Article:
Gerd Lüdemann's Homepage
Recent Interviews/Press Releases
Reprinted with permission from Lingua Franca, July/August
2000, pp. 9-11.
Should a professor who has publicly stated "I am no longer a
Christian" be allowed to teach theology?
For the last two years, the German theologian Gerd Lüdemann has
been quarreling with his university and his church over this question.
Lüdemann sparked the controversy in 1998, when he published a
shockingly frank "Letter to Jesus" in the German weekly Der
Spiegel. Addressing the Savior himself, Lüdemann wrote: "You
weren't without sin and you aren't God's son. You did not return
because your resurrection did not even take place but was only a pious
wish. That is certain, because your body rotted in the tomb-that is,
if it was put in a tomb at all and was not devoured by vultures and
jackals." A month after "Letter to Jesus" appeared,
Lüdemann's fellow theologians at the University of Göttingen issued a
statement urging his removal from their department. They found him
"in flagrant conflict with the character and tasks of a
theological faculty." In response, Göttingen's president, Horst
Kern, recommended that Lüdemann be moved out of the theological
faculty into the Institute for Special Research; that his chair be
renamed "Professor of the History and Literature of Early
Christianity"; and that he lose the assistant professorship tied
to his chair and all rights to administer exams or supervise
dissertations. Although he would still be allowed to teach, students
would not receive credit for his courses. And if Lüdemann rejected his
reassignment and insisted on remaining with the theology faculty, his
research funds (more than fifteen thousand dollars per year) would be
cut nearly in half. Outraged, Lüdemann took the case to court.
Since 1983, when his tenure began at Göttingen, Lüdemann has been
adept at stirring up controversy. Although he follows a venerable
scholarly tradition of trying to locate a credible, historical Jesus,
Lüdemann has met with considerable resistance from his peers. In 1996,
after speaking to Der Spiegel about abolishing the confessional
element in theology, he lost the right to administer theological exams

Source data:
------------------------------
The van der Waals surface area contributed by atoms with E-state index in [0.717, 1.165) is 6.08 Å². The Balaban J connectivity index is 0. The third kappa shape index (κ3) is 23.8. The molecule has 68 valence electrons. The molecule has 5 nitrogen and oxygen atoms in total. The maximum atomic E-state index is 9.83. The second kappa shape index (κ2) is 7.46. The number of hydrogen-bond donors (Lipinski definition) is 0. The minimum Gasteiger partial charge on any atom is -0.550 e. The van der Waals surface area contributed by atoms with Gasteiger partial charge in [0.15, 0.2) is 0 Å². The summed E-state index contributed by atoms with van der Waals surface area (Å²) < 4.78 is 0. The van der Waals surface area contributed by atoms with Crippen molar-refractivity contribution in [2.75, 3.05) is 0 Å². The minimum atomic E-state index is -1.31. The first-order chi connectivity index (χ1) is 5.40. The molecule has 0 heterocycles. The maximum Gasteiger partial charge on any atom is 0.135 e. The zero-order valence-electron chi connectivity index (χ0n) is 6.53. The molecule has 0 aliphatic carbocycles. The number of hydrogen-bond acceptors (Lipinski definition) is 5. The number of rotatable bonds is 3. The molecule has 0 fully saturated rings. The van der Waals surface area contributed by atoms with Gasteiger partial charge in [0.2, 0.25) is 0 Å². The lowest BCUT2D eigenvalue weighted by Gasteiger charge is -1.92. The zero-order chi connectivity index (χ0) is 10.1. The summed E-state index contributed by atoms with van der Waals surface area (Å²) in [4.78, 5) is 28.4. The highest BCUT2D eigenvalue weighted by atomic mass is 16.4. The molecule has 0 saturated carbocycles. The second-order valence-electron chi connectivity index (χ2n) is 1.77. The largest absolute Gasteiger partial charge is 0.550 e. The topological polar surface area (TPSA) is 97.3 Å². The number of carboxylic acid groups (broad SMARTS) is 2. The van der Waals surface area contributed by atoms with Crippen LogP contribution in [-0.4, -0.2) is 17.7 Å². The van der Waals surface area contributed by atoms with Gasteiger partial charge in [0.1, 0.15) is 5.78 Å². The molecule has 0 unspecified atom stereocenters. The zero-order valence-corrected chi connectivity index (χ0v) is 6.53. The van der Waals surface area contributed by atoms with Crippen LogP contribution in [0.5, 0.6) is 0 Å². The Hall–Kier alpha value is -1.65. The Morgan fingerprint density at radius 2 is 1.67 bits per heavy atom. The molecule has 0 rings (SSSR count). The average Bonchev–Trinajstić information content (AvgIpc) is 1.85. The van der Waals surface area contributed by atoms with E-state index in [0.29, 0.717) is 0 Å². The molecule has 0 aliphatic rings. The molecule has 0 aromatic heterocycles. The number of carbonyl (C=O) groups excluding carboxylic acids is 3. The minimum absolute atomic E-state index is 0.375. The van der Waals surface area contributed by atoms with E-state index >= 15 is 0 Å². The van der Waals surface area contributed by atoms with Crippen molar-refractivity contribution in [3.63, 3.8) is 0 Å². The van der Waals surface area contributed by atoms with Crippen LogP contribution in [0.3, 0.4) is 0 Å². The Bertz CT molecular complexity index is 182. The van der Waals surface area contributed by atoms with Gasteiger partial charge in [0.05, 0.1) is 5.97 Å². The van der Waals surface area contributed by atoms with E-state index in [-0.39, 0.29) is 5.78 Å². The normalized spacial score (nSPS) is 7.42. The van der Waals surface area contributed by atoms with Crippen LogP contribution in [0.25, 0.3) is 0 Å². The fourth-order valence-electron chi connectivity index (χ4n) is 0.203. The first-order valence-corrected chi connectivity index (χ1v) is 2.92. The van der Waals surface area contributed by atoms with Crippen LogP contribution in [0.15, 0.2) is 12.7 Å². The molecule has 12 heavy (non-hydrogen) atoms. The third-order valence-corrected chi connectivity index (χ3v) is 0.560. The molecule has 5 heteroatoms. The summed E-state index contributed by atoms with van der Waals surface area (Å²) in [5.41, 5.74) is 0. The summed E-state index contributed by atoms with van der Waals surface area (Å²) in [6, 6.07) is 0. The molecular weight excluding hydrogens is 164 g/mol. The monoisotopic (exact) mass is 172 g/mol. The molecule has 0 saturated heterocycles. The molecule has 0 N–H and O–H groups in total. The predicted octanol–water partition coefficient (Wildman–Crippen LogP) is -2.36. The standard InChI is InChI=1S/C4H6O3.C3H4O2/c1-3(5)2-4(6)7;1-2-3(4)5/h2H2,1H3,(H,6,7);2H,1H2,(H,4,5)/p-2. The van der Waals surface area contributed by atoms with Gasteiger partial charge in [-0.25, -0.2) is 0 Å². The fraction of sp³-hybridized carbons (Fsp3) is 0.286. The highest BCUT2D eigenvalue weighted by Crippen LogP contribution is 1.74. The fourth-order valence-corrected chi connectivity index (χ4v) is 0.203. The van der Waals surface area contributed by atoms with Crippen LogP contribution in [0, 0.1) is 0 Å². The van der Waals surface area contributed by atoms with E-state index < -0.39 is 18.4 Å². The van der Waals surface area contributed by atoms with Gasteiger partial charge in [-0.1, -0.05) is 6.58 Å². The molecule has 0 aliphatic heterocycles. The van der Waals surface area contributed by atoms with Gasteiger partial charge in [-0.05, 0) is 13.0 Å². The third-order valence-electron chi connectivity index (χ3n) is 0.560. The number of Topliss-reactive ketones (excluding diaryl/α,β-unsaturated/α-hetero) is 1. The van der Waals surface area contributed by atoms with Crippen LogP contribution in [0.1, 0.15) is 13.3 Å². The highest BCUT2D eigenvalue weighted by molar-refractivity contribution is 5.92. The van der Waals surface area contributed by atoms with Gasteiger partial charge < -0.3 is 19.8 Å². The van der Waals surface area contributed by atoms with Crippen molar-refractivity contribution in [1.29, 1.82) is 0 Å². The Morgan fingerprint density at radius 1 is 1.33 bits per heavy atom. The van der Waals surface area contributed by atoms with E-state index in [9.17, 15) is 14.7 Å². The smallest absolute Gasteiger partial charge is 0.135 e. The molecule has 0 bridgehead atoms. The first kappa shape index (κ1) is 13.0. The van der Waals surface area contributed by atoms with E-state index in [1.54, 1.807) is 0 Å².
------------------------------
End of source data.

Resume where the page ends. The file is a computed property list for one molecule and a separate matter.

for those wishing to be ordained by the Evangelical (Protestant)
Church–an umbrella group of Protestant denominations. Since
then, Lüdemann has written a number of books in which he sets out to
provoke: Heretics, The Unholy in Holy Scripture, and The Great
Deception. (His next book, Jesus After 2000 Years, will be published
by Prometheus this fall.) All of these works dwell on inconsistencies
among biblical witnesses, power struggles between early Christian
leaders, and the contrast between the person of Jesus and the figure
of Christ. Lüdemann consistently aims to replace a theology based on
faith with one based on historical knowledge. As he states flatly in
Heretics, "The Bible is the word of human beings."
Does Lüdemann's daring brand of theology warrant removal from his
department? Since theology departments at state universities in
Germany work under negotiated treaties with the Evangelical and
Catholic churches, it just may. Under these treaties, the universities
agree to perform educational functions for the Church–such as
administering exams and conferring degrees–and the Church gets a
say in the hiring process of professors. In its treaty, the Catholic
Church retains an explicit right to fire Catholic theology professors.
(In 1980, the theologian Hans Küng lost his university post at
Tübingen after challenging the doctrine of papal infallibility.)
Although the Evangelical Church does not enjoy this right, it can make
recommendations to the university regarding such matters. Indeed, in
January of this year, a paper issued by the university made it clear
that the Evangelical Church was demanding Lüdemann's dismissal.
And for Lüdemann, this was bad news. In a series of preliminary
hearings last fall, the courts came down against him, stating that if
the Church recommended his dismissal, the university could comply
without violating his rights as a civil servant. It is, the court
continued, "an affair of the Church alone–not of the
religiously and philosophically neutral institutions of the state of
Lower Saxony–to judge [whether Lüdemann] is authorized to
represent the theology of this confession." Lüdemann appealed,
but in February Lower Saxony's higher regional court rebuffed him. In
effect, the court ruled that Lüdemann had altered the basic elements
of his contract by renouncing his faith in Christianity.
What happens next? Lüdemann says that he must wait for the courts
to make their final rulings, which could take up to four years. But
because the courts have already ruled against him in preliminary
hearings, he concedes, "the cards don't look so good."
Nonetheless, Lüdemann's intention to take his case before the
German equivalent of the Supreme Court may stir up a national debate.
As Gerhard Besier, a professor of church history at the University of
Heidelberg, wrote in the German newspaper Die Welt, "The case of
Lüdemann could become the case of theology," with the intimate
partnership of church and state forced to undergo an uncomfortable
reexamination. Meanwhile, Americans may be corning to the rescue. At
the end of March, Die Welt published an open letter of protest by the
Jesus Seminar, a group of mostly American fellows (Lüdemann is among
them) dedicated to "renewing the quest for the historical
Jesus." "The task of western culture," wrote the
fellows, "is to critically engage our Christian past. To exclude
this challenge completely from the theological curriculum would make a
farce of the discipline."
Letter of Concern from American Friends
Article from 1998 Internet Infidels Newsletter
© Copyright 2000 by the Society of Biblical Literature, Decatur,
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